Today we went downtown Florence to check out the area. We were going to take the bus so we could leave our car here by the hotel, but we have no clue how to figure out the bus system. They don't really have signs up telling you the bus routes and it's much harder than figuring out a metro system. So we decided to just drive downtown Florence, which was kind of a mistake. We made it to downtown fine, but trying to find a parking garage was a different story. I thought the streets in Paris were narrow, but they are NOTHING compared to the streets in Florence. Some of the back streets here are pretty much a double wide sidewalk, with stone buildings on either side. I'm glad Mark was driving because things were really tight. Plus I'm pretty sure most of the drivers here are blind because there might as well not even be lane lines painted on the road. People just randomly drive down the middle of the road and half the time you can be right next to them and the next thing you know you're both sharing one lane. This happens ALL the time with the stupid mopeds and motorcycles (they're obviously exempt from any driving laws that might exist anyway), but it happens with big huge trucks, buses, other cars, etc, too. It's crazy. Makes me really nervous, so half the time I just close my eyes.
So we finally found a parking garage and marked it on our map and our GPS so we wouldn't forget where we parked... That would have been bad. They have tons of street vendors here in Florence. Everyone and their mother sells Italian leather products - very nice jackets, purses, wallets, belts, you name it - if it's made of leather, they've got it. If the exchange rate wasn't so bad, and I actually had a job, I would be VERY tempted to buy one of the jackets. They really are very nice, but they're also at least 110Euros, which is $170ish. (AKA out of my price range at the moment.) They also sell lots of scarves here, which I love. Every type of scarf you could ever hope to see, they have them all over the place. Again, if I had money, I'd probably buy one of each, but since I don't, I just bought one.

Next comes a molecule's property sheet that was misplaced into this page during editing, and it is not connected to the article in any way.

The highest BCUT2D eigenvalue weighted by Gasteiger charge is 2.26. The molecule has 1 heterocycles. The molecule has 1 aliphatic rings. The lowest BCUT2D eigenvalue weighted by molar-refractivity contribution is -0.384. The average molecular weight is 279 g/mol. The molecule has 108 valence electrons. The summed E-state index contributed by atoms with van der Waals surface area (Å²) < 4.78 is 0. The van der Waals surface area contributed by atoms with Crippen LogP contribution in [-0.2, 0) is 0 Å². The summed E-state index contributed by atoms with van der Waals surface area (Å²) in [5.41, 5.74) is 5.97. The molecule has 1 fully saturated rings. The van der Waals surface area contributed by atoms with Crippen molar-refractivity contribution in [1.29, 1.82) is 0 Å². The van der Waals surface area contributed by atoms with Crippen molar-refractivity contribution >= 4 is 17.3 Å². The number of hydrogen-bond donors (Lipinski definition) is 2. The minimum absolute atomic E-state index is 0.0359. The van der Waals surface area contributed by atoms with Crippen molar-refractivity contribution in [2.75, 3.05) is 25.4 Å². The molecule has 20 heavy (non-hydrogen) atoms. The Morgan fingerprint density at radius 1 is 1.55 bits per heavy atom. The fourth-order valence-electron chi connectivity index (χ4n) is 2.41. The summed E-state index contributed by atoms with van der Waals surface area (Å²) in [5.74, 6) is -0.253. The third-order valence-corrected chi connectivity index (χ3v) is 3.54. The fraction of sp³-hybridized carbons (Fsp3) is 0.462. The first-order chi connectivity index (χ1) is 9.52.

We first went to see Piazza del Duomo, which is a big church with Michelangelo's paintings in it. The line was really long though, and we didn't feel like waiting, so we just took pictures of the outside and moved on. Next we went to Galleria dell Accademia - which is where Michelangelo's "David" sculpture now resides. After waiting in line for an hour and 40 mins and paying 12Euro to get in, we saw "David". The thing is monsterous! One of his legs is probably taller than I am. It was quite amazing to see him up close and personal. There were other sculptures of Michelangelo's in the building also, but they weren't finished because he died before he could finish them. And there were lots of big paintings too, but the Louvre paintings were much more impressive than the ones here.
Next we wandered around for a while and then went to San Lorenzo - another church - but again, we didn't go inside, just took pics outside. After that we went to Ponte Vecchio - which is a bridge that is lined with these rickety looking buildings on both sides. From the back side of the buildings it looks like they're ready to crumble at any moment, but went you walk down the middle of the bridge, you find they're a bunch of ritzy jewelry stores, which is kind of funny. The entire bridge (between a block or two long) is lined with very expensive jewelry stores. Kind of funny.
So then we ate some good italian food and went to Piazza Signoria, which is the original place the "David" was, until they moved it to the other place. There are also a bunch of other sculptures outside this church. It was pretty neat to see. Then we tried to go into yet another church - Santa Croce (where Galileo and Michelangelo are supposedly buried), but it was closed. Oh well.
We (barely) survived the crazy traffic on the way home, but we made it. It's 8pm here and I think we're going to go to bed early tonight so we can get up early in the AM and head to Rome. We have a bunch of laundry to do and there's a lot to see in Rome so we wanted to leave early. We're staying at a hostel in Rome for $150 for 3 nights. Hopefully it's decent. That's really cheap - by far the cheapest lodging we've had here so far.